Here in New York, the city with the world’s most diverse population, you’re lucky if one day passes without your spotting at least one crazy out of our eight million people. But, I’ve never seen a guy wearing a large plaster mask covering his entire face, hair painted on top, fitted so he is unable to take solid nourishment. Man, that’s nuts, but the folks in an Irish band take such a character in stride. In fact, FRANK is inspired by the true story of one such person, Chris Sievey, who took on the name of Frank Sidebottom, but is inspired as well by other musicians like Daniel Johnston and Captain Beefheart. Jon Ronson, who co-wrote the film, was part of the band, the action shot in County Wicklow in Dublin and in New Mexico taking the place of Austin, Texas, the home of the SXSW festival. This by way of preventing you in the audience from saying that the plot is too far-out to be real, though anything can happen in musical comedy.
Each year when August comes, New Yorkers can count on several annual rituals that mark the waning days of Summer. The movers and shakers who’re determined to wring every last bit of hard-earned relaxation from the season decamp even more fervently to the Hamptons and other points east (and north, for that matter), and this in turn leads to an events calendar in the city drastically pared down from the typical hurly-burly. As September nears, however, the human tide flows back to the metropolitan area, and perhaps the biggest happening signaling this shift is the US Open tennis tournament, the showpiece event of the USTA (United States Tennis Association).
If good food could end the French and Indian War and lead to rapprochement—at least in the version given us by Lasse Hallstrom’s new movie—then surely the Palestinians and Israelis can get together. After all, French cooking and Indian cuisine are as different as Barack Obama and Sarah Palin, while both Palestinians and Israelis like falafel, hummus, babaganoush and halvah. THE HUNDRED-FOOT JOURNEY, then is about how different cultures make a war of sorts across a DMZ of one hundred feet in a small town in the South of France, a film that will find its principal audience among fans of Hallmark green cards but will have appeal across a wide spectrum of folks whose taste in movies is as different as two principal performers played by Om Puri and Helen Mirren.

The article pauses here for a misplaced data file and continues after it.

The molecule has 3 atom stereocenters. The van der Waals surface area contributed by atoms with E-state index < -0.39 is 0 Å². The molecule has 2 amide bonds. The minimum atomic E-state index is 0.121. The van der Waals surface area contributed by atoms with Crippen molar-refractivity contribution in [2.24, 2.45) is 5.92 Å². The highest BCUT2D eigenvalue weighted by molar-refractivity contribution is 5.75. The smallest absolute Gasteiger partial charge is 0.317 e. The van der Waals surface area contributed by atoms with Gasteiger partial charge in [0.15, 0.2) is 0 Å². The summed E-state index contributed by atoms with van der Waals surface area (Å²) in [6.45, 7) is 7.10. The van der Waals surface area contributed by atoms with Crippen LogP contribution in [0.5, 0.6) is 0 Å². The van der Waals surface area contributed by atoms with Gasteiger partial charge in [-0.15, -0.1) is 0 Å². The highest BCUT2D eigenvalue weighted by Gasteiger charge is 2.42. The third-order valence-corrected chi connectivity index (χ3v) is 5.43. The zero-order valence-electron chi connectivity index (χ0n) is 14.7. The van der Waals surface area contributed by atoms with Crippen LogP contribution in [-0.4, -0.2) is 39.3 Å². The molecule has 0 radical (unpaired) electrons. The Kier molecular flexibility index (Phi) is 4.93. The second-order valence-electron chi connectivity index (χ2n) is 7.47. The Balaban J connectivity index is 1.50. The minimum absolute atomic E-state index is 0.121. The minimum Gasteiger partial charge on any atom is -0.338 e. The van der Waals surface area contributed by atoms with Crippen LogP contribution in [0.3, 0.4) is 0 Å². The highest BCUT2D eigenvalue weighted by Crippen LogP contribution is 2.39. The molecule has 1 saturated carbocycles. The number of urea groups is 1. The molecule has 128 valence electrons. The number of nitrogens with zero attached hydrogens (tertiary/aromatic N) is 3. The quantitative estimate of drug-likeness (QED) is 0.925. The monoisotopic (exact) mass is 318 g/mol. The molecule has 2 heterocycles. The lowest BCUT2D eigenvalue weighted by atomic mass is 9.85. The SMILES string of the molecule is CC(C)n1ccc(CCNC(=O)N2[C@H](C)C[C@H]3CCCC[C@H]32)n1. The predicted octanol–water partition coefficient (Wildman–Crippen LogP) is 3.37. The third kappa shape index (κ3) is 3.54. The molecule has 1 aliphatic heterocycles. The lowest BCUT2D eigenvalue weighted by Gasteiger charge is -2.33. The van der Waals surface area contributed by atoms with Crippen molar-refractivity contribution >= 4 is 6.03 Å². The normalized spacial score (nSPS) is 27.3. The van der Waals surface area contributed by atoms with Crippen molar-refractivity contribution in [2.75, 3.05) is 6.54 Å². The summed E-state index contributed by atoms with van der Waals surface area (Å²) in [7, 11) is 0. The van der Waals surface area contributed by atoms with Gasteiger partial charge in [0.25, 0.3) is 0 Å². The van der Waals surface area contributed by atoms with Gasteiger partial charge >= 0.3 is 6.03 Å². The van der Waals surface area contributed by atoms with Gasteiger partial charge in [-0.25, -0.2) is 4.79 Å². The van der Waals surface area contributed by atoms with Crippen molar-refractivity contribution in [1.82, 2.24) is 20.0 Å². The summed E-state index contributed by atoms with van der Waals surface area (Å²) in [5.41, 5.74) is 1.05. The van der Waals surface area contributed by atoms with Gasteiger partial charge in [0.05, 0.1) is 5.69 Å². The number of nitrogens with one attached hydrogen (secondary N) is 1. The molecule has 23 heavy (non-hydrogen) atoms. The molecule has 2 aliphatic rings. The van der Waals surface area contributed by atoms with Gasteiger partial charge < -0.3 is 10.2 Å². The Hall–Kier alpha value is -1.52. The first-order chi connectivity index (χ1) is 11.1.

Recall this recent news item. A family in California hired a maid/nanny to take care of their house. She was fine for a while, but soon she began to act like Herman Melville’s Bartleby the Scrivener, the guy whose boss asked why he stopped working and would not leave the firm and getting the reply “I prefer not to.” This nanny, who scammed many people before, refused to leave the house, taking advantage of an odd California law that states that if you offer a bed and board to a person, she has certain proprietary rights and can be evicted only by going through a few months of proceeding. In other words, sometimes it doesn’t pay to hire a maid.
Ever since that disastrous choice in the Garden of Eden, the world has been going to hell. It’s no wonder that our young people have stopped reading books and newspapers and train their smart phones not to CNN nor NY Times nor Huffington Post, but instead communicate frantically with their friends via SMS. Not for them a great concern with the explosive Middle East, the fights in the U.S. Congress, the potential revival of the bad old Soviet Union. With CALVARY Michael McDonagh deals with allegorical impact on the sad state of affairs, but instead of painting on the world’s canvas, he restricts himself to a tiny community on the west coast of Ireland (filmed largely in County Sligo in the town of Easkey and on Streedagh Beach). You’d think that the diverse sort on whom he trains his lenses would be found in New York or Chicago, but no, even in a community that you could virtually count on your fingers and toes, you have a group of sad characters who for one reason or another feel lost, even suicidal.
Living close to nature is not what it’s cracked up to be. Yeah, it’s fine for a week, if you’re into camping, but when you have to live like a feral animal in the hills of East Tennessee, virtually homeless with nary a shack within a mile, you could get mighty lonely—and dirty. But that’s not the least of it. Dirty he is, but Lester Ballard (played in a tour-de-force, theatrical performance by Scott Haze), tolerates his own presumably smelly body and then some. As Tennessee’s most notorious necrophiliac, he had sexual relations with at least two dead bodies, one, a woman who was already gone in a seeming suicide pact with a man, and another that he shot and dragged back like a cave man to wooden abode. Eating the dead? Talk about a Paleolithic diet!